Groceries Code Adjudicator to tackle illegal ‘kickbacks’

By Andrew Williams

- Last updated on GMT

Related tags Groceries code adjudicator Supermarket Wal-mart Retailing

Christine Tacon pledged to target kickbacks
Christine Tacon pledged to target kickbacks
The new Groceries Code Adjudicator, tasked with policing the multiple retailers, has pledged to clean up illegal “kickback” practices, whereby suppliers are forced to use third-party suppliers favoured by the supermarkets, rather than choosing their own.

The Groceries Code Adjudicator Bill received Royal Assent in Parliament last Thursday (April 25), granting power to an adjudicator to hold large supermarkets to account over malpractices in their direct relationships with suppliers.

The Act tasks Christine Tacon – the appointed adjudicator – with responsibility for enforcing the Groceries Supply Code of Practice (GSCOP). This was created by the Competition Commission following an investigation in 2009, which found that supermarkets were passing undue risk onto their suppliers.

Third-party supplier dealings

Tacon – who starts her role in June – told an early aim would be to look into third-party supplier dealings.

“One of the areas I’m most interested to tidy up is where direct suppliers are required to use third-party suppliers, which in their opinion are more expensive than ​[ones] they could get,”​ she said. “And if the retailer cannot justify that and is taking a kickback from it, that is in breach of the code.”

She added that she would also investigate where supermarkets had demanded deeper promotions, more promotions or longer-lasting promotions than had been initially negotiated.

Tacon said she would seek to “clean up all these areas where people have been taking extra bites, where people are saying: ‘I didn’t realise I would have to do this and, had I known, I wouldn’t have agreed that price.’”

She added: “I want it all to come back to an annual negotiation that will be just as fierce, if not more so, than before – but to stop all the uncertainty arising at a later stage.”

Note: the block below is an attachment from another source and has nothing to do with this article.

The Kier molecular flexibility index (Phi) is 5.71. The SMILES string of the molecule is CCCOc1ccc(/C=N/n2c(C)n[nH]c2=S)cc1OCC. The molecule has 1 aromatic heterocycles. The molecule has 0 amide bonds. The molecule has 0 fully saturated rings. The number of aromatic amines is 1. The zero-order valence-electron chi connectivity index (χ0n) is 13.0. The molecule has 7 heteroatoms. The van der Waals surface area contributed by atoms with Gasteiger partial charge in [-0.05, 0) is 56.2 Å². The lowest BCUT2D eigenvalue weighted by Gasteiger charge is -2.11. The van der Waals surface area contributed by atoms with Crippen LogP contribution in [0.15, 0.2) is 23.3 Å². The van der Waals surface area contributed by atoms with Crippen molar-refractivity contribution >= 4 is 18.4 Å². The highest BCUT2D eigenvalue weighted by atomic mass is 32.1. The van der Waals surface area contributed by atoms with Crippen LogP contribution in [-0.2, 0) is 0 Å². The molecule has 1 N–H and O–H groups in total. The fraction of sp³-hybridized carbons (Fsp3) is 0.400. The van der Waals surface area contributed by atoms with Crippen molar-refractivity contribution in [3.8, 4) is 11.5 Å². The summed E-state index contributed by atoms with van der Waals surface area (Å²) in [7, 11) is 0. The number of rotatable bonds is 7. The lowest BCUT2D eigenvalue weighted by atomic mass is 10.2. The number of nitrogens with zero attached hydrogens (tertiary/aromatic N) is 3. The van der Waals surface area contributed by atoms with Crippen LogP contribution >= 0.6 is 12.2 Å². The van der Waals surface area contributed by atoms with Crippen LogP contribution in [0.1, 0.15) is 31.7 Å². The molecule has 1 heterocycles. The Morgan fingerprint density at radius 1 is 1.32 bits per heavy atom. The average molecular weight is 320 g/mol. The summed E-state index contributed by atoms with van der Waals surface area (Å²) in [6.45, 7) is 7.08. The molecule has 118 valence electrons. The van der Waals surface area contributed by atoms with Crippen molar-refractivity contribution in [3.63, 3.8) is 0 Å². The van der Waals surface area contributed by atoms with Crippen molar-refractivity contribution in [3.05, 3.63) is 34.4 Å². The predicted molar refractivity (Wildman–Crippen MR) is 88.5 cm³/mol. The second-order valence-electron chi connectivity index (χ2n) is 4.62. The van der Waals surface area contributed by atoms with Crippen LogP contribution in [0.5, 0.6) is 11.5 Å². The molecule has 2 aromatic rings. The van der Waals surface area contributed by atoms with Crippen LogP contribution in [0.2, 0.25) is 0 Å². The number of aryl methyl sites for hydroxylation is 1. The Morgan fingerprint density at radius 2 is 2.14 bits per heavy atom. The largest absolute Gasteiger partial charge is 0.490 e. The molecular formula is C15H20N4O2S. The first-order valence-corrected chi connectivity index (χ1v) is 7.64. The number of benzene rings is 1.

The code’s remit, which is legally binding on retailers, covers the direct supplier-retailer relationships of 10 major supermarkets: Tesco, The Co-operative, Sainsbury, Marks & Spencer, Asda, Lidl, Aldi, Waitrose, Iceland and Morrisons.

Each of the retailers has a designated code compliance officer and the aim will be to work with them to determine whether a breach has occurred, and to seek to avoid formal investigations.

“Clearly, if I’m not making progress that way and I’m still receiving complaints then I can start my legal routes, which the Act gives me powers to do,” s​aid Tacon.

Direct dealings with suppliers

Over the next few months, Tacon will be clarifying her remit to industry, which is confined to retailers’ direct dealings with suppliers, and which she stressed does not cover pricing.

“My role has nothing to do with price: if somebody has agreed to supply something at a cost below what they can actually do it for, that is nothing to do with me. My role is very much ensuring that once you have had your negotiations, you don’t suddenly get your payment terms changed or are asked for a retrospective discount because the retailer hasn’t hit their end-of-year target.”

Andrew Opie, food director at the British Retail Consortium, said he awaited the Adjudicator’s legal guidance, which will be issued in the coming months.

“Now that the Groceries Code Adjudicator is becoming law we want to ensure it works well and is fair to all parties,”​ he said.

“We look forward to guidance from the Adjudicator making it clear what her responsibilities are and what she will be doing, which is to oversee GSCOP, which only governs those who directly supply to retailers, to avoid any misunderstanding.”

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